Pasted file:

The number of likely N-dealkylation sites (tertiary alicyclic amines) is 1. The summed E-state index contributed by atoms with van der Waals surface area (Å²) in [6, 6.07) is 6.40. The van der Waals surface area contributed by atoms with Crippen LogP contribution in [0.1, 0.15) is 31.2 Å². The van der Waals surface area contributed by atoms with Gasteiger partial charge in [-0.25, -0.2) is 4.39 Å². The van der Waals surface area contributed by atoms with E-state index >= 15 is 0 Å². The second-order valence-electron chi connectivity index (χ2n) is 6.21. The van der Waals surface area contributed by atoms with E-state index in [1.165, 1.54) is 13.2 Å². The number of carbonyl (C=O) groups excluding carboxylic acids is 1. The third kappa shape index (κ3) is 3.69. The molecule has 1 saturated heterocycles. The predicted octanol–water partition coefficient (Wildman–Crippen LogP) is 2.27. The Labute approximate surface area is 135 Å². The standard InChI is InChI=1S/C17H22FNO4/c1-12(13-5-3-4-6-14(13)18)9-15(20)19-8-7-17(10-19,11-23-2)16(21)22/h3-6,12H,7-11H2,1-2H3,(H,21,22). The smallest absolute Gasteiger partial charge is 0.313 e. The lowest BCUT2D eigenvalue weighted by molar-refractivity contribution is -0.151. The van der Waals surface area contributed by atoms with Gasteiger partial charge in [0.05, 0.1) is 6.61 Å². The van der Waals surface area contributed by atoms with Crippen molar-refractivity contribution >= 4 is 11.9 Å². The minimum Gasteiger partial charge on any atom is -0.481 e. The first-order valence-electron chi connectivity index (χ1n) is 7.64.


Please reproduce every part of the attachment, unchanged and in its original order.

The number of likely N-dealkylation sites (tertiary alicyclic amines) is 1. The summed E-state index contributed by atoms with van der Waals surface area (Å²) in [6, 6.07) is 6.40. The van der Waals surface area contributed by atoms with Crippen LogP contribution in [0.1, 0.15) is 31.2 Å². The van der Waals surface area contributed by atoms with Gasteiger partial charge in [-0.25, -0.2) is 4.39 Å². The van der Waals surface area contributed by atoms with E-state index >= 15 is 0 Å². The second-order valence-electron chi connectivity index (χ2n) is 6.21. The van der Waals surface area contributed by atoms with E-state index in [1.165, 1.54) is 13.2 Å². The number of carbonyl (C=O) groups excluding carboxylic acids is 1. The third kappa shape index (κ3) is 3.69. The molecule has 1 saturated heterocycles. The predicted octanol–water partition coefficient (Wildman–Crippen LogP) is 2.27. The Labute approximate surface area is 135 Å². The standard InChI is InChI=1S/C17H22FNO4/c1-12(13-5-3-4-6-14(13)18)9-15(20)19-8-7-17(10-19,11-23-2)16(21)22/h3-6,12H,7-11H2,1-2H3,(H,21,22). The smallest absolute Gasteiger partial charge is 0.313 e. The lowest BCUT2D eigenvalue weighted by molar-refractivity contribution is -0.151. The van der Waals surface area contributed by atoms with Gasteiger partial charge in [0.05, 0.1) is 6.61 Å². The van der Waals surface area contributed by atoms with Crippen molar-refractivity contribution >= 4 is 11.9 Å². The minimum Gasteiger partial charge on any atom is -0.481 e. The first-order valence-electron chi connectivity index (χ1n) is 7.64.